Poor Wi-Fi hampering hopes to live stream funerals run by City of London

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Poor Wi-Fi connections are hampering hopes to live stream funerals at a cemetery run by the City of London.

Because of the coronavirus pandemic the number of mourners has been restricted.

According to London Resilience statistics, the City of London Cemetery and Crematorium in East London carried out almost a fifth of all London burials and 12% of all London cremations during the four months of the pandemic.

Staff are exploring how they could offer good quality Wi-Fi so grieving friends and relatives could be included in services remotely, if necessary.

Port health committee chairman Keith Bottomley, said: “Quality and reliability would be fundamental in doing this.”

He added: “This is not just about people in the UK. This technology would allow relatives overseas to attend funerals  who can’t physically be present.

Cemeteries superintendent  Gary Burks said the site has poor mobile phone reception.

He said he wanted to be sure the technology would work well for mourners.

“I would be really uncomfortable in offering something if it didn’t work on the day,” he added.

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Deputy Henry Pollard said: “I think it’s incredibly important that we have a visual feed from the crematorium during these services. I think in the next year or so even, we are going to look at more restrictions in gathering.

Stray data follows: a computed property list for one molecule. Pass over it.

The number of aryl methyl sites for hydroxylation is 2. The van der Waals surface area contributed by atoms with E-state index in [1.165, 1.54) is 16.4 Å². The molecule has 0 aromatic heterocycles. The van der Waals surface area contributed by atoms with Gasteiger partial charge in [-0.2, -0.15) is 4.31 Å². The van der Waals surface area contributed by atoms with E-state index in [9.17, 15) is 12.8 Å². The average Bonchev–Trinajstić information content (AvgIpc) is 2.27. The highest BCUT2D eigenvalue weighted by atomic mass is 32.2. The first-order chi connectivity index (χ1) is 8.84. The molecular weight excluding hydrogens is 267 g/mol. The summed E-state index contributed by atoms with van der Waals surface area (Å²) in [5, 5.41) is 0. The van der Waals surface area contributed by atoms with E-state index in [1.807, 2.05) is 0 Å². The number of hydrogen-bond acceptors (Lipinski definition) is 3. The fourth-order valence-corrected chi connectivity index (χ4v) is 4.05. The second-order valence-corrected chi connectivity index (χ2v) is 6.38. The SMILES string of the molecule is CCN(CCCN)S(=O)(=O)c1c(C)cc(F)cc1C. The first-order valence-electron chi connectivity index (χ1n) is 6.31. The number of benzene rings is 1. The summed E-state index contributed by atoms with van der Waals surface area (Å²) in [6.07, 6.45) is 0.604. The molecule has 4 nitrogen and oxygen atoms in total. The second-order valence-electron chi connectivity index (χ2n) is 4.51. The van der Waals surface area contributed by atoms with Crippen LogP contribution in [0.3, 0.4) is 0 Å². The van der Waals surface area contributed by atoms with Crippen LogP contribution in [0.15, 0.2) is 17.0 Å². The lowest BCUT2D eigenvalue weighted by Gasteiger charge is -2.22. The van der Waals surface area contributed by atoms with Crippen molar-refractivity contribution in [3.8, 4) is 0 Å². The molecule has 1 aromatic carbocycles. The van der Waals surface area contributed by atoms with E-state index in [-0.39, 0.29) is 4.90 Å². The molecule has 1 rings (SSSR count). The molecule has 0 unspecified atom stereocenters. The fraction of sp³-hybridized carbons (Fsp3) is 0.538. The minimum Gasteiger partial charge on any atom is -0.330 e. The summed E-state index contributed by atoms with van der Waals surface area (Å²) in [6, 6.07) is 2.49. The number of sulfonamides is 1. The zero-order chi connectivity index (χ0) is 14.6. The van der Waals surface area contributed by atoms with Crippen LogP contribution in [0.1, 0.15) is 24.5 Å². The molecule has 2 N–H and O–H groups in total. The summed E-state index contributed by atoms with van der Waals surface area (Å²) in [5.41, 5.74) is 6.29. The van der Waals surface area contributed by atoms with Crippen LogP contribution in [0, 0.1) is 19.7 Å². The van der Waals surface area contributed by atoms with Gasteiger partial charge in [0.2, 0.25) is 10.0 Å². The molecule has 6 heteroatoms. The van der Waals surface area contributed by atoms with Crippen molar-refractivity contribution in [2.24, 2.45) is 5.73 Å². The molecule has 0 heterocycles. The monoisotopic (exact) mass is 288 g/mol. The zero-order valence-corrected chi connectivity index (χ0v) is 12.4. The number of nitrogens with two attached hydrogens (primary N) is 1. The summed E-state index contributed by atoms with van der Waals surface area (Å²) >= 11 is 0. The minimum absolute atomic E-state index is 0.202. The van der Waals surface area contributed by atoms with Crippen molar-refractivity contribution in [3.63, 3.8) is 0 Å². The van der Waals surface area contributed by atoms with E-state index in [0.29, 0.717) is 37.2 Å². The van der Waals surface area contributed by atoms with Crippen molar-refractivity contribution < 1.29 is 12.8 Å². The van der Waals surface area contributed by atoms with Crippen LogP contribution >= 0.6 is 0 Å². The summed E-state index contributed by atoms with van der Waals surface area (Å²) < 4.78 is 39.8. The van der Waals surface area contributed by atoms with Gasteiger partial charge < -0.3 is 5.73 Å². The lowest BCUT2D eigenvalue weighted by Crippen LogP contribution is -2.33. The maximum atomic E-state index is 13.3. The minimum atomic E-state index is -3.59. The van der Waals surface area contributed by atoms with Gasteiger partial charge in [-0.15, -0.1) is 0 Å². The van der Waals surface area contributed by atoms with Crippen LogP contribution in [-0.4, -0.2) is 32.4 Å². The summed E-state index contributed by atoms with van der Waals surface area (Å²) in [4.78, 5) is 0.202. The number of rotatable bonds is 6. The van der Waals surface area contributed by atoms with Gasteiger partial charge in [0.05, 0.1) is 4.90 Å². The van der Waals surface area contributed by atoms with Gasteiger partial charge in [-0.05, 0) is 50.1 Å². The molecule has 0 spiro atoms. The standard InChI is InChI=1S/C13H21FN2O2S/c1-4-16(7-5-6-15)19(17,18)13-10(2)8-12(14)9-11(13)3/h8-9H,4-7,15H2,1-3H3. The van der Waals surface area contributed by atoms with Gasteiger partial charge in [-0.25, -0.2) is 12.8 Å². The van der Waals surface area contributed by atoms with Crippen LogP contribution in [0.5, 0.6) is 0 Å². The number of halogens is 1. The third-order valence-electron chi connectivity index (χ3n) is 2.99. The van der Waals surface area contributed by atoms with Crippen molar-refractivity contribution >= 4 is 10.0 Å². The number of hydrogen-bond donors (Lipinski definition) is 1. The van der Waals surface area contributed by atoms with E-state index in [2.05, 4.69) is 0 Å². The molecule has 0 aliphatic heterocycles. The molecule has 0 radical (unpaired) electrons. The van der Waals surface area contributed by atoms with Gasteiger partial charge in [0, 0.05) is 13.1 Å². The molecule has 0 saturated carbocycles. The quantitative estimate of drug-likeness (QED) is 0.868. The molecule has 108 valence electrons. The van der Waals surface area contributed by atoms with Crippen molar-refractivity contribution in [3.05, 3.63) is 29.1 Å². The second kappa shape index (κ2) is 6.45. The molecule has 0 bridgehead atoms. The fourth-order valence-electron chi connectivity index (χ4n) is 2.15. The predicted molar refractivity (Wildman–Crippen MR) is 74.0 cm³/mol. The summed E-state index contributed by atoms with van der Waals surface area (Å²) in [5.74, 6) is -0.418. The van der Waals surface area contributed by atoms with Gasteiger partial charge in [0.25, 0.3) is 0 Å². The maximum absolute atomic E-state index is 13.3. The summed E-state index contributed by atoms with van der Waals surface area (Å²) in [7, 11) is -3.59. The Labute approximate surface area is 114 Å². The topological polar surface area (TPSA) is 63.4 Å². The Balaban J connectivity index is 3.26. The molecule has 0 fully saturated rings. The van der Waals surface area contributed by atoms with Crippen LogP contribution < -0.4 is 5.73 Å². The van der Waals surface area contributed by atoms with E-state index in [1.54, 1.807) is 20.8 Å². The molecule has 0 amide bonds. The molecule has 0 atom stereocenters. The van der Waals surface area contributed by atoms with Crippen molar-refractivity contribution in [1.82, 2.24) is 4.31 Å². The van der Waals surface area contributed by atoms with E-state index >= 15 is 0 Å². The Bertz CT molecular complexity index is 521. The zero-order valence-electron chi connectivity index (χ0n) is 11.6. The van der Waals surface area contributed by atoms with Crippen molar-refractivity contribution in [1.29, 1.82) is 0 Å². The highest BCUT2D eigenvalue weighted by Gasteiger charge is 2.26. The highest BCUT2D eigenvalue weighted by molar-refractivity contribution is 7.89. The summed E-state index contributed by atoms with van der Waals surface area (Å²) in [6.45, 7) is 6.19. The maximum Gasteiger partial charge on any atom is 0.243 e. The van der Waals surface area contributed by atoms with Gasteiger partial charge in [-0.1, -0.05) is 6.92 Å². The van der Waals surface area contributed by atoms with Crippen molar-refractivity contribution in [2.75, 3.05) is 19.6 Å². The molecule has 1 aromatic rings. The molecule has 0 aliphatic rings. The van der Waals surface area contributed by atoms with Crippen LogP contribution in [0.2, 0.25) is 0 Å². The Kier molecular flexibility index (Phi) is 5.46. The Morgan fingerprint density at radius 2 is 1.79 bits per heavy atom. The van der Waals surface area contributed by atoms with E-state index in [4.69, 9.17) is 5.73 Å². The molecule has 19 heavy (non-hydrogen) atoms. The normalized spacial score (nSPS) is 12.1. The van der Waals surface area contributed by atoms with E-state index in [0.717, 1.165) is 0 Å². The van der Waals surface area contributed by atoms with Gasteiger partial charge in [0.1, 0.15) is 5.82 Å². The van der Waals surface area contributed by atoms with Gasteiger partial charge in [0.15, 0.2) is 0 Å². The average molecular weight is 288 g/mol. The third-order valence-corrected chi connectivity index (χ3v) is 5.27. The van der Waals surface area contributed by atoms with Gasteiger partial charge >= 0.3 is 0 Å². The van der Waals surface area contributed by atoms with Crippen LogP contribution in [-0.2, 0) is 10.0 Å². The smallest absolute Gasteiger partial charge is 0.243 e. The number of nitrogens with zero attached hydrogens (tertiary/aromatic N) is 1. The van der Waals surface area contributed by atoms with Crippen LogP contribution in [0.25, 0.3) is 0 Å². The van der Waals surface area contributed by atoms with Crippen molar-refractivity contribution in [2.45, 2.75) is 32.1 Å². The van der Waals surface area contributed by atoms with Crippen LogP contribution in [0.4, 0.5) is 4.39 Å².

“This is an incredibly important part of someone’s life at the end that we need to celebrate properly for those bereaved families.”

Because of a lack of space in the Square Mile, the City’s cemetery and crematorium is in East London.

Amongst the tree-lined avenues there are over 150,000 graves and over 70,000 gravestones and monuments and it is the last resting place of notable figures including 1966 World Cup champion Bobby Moore and Joseph Merrick. who was known as the ‘elephant man’.

It is set in 200 acres in Manor Park but the half mile long drive to the crematorium poses problems in laying lines for live streaming people’s final send offs.

Sadly because of the pandemic the service has seen an increase in demand as the death rate went up by 55 per cent between April and July in the areas it caters for.

It meant staff carried out  1,600 funerals. There were 405 burials –  50% greater than the same four-month period last year. The number of cremations also went up 65% at the same time last year  – with  1,195 cremations.

At its height, the cemetery and crematorium held nine burials and 27 cremations a day. This situation continued from late March, throughout April, May, June and only just eased at the end of July.

And because of the number of funerals it exceeded its budget by £900,000 for the same time last year.

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